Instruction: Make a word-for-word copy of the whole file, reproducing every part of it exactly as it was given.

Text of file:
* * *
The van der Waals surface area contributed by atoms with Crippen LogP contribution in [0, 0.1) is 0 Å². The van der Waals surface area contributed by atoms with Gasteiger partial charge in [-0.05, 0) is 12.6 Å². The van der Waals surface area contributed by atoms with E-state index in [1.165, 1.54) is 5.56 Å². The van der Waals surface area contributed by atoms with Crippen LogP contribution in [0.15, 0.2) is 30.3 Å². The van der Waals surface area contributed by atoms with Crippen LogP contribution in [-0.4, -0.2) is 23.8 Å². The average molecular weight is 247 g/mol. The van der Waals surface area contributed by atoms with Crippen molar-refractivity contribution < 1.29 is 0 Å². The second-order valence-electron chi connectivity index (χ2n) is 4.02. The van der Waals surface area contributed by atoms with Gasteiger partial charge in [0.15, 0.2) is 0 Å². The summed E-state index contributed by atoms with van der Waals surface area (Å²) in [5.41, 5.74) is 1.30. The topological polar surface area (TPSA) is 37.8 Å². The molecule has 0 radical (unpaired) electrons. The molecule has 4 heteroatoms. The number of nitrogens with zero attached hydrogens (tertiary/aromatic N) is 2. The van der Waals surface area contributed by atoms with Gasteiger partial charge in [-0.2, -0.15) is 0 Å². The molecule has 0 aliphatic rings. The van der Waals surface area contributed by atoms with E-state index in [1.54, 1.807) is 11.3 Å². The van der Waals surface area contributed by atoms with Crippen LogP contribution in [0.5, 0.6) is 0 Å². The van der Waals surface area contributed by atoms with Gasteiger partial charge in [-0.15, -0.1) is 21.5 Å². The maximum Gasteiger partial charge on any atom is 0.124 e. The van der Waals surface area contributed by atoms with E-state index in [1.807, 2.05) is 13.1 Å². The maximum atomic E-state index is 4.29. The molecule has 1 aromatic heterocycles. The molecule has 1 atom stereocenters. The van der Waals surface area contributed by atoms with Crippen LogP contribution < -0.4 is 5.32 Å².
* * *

The van der Waals surface area contributed by atoms with Crippen LogP contribution in [0, 0.1) is 0 Å². The van der Waals surface area contributed by atoms with Gasteiger partial charge in [-0.05, 0) is 12.6 Å². The van der Waals surface area contributed by atoms with E-state index in [1.165, 1.54) is 5.56 Å². The van der Waals surface area contributed by atoms with Crippen LogP contribution in [0.15, 0.2) is 30.3 Å². The van der Waals surface area contributed by atoms with Crippen LogP contribution in [-0.4, -0.2) is 23.8 Å². The average molecular weight is 247 g/mol. The van der Waals surface area contributed by atoms with Crippen molar-refractivity contribution < 1.29 is 0 Å². The second-order valence-electron chi connectivity index (χ2n) is 4.02. The van der Waals surface area contributed by atoms with Gasteiger partial charge in [0.15, 0.2) is 0 Å². The summed E-state index contributed by atoms with van der Waals surface area (Å²) in [5.41, 5.74) is 1.30. The topological polar surface area (TPSA) is 37.8 Å². The molecule has 0 radical (unpaired) electrons. The molecule has 4 heteroatoms. The number of nitrogens with zero attached hydrogens (tertiary/aromatic N) is 2. The van der Waals surface area contributed by atoms with Gasteiger partial charge in [-0.2, -0.15) is 0 Å². The molecule has 0 aliphatic rings. The van der Waals surface area contributed by atoms with E-state index in [1.54, 1.807) is 11.3 Å². The van der Waals surface area contributed by atoms with Crippen LogP contribution in [0.5, 0.6) is 0 Å². The van der Waals surface area contributed by atoms with Gasteiger partial charge in [-0.15, -0.1) is 21.5 Å². The maximum Gasteiger partial charge on any atom is 0.124 e. The van der Waals surface area contributed by atoms with E-state index in [1.807, 2.05) is 13.1 Å². The maximum atomic E-state index is 4.29. The molecule has 1 aromatic heterocycles. The molecule has 1 atom stereocenters. The van der Waals surface area contributed by atoms with Crippen LogP contribution < -0.4 is 5.32 Å².